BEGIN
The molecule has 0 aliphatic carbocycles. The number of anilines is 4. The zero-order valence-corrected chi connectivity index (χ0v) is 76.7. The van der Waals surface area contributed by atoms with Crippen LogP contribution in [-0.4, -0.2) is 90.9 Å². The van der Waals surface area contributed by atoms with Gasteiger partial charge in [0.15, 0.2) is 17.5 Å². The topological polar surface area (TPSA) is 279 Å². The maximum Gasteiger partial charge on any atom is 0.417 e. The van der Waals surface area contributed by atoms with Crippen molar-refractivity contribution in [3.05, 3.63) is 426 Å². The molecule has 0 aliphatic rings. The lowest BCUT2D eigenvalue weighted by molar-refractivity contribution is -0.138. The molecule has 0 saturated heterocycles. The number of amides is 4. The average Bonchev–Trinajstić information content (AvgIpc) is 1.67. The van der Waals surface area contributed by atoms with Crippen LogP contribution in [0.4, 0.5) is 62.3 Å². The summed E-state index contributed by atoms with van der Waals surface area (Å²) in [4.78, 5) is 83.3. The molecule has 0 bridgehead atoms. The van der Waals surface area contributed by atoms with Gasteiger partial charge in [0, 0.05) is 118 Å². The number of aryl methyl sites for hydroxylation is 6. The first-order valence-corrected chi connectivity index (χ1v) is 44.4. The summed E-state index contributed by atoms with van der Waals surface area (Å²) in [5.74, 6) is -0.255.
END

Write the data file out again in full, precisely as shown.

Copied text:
The molecule has 0 aliphatic carbocycles. The number of anilines is 4. The zero-order valence-corrected chi connectivity index (χ0v) is 76.7. The van der Waals surface area contributed by atoms with Crippen LogP contribution in [-0.4, -0.2) is 90.9 Å². The van der Waals surface area contributed by atoms with Gasteiger partial charge in [0.15, 0.2) is 17.5 Å². The topological polar surface area (TPSA) is 279 Å². The maximum Gasteiger partial charge on any atom is 0.417 e. The van der Waals surface area contributed by atoms with Crippen molar-refractivity contribution in [3.05, 3.63) is 426 Å². The molecule has 0 aliphatic rings. The lowest BCUT2D eigenvalue weighted by molar-refractivity contribution is -0.138. The molecule has 0 saturated heterocycles. The number of amides is 4. The average Bonchev–Trinajstić information content (AvgIpc) is 1.67. The van der Waals surface area contributed by atoms with Crippen LogP contribution in [0.4, 0.5) is 62.3 Å². The summed E-state index contributed by atoms with van der Waals surface area (Å²) in [4.78, 5) is 83.3. The molecule has 0 bridgehead atoms. The van der Waals surface area contributed by atoms with Gasteiger partial charge in [0, 0.05) is 118 Å². The number of aryl methyl sites for hydroxylation is 6. The first-order valence-corrected chi connectivity index (χ1v) is 44.4. The summed E-state index contributed by atoms with van der Waals surface area (Å²) in [5.74, 6) is -0.255.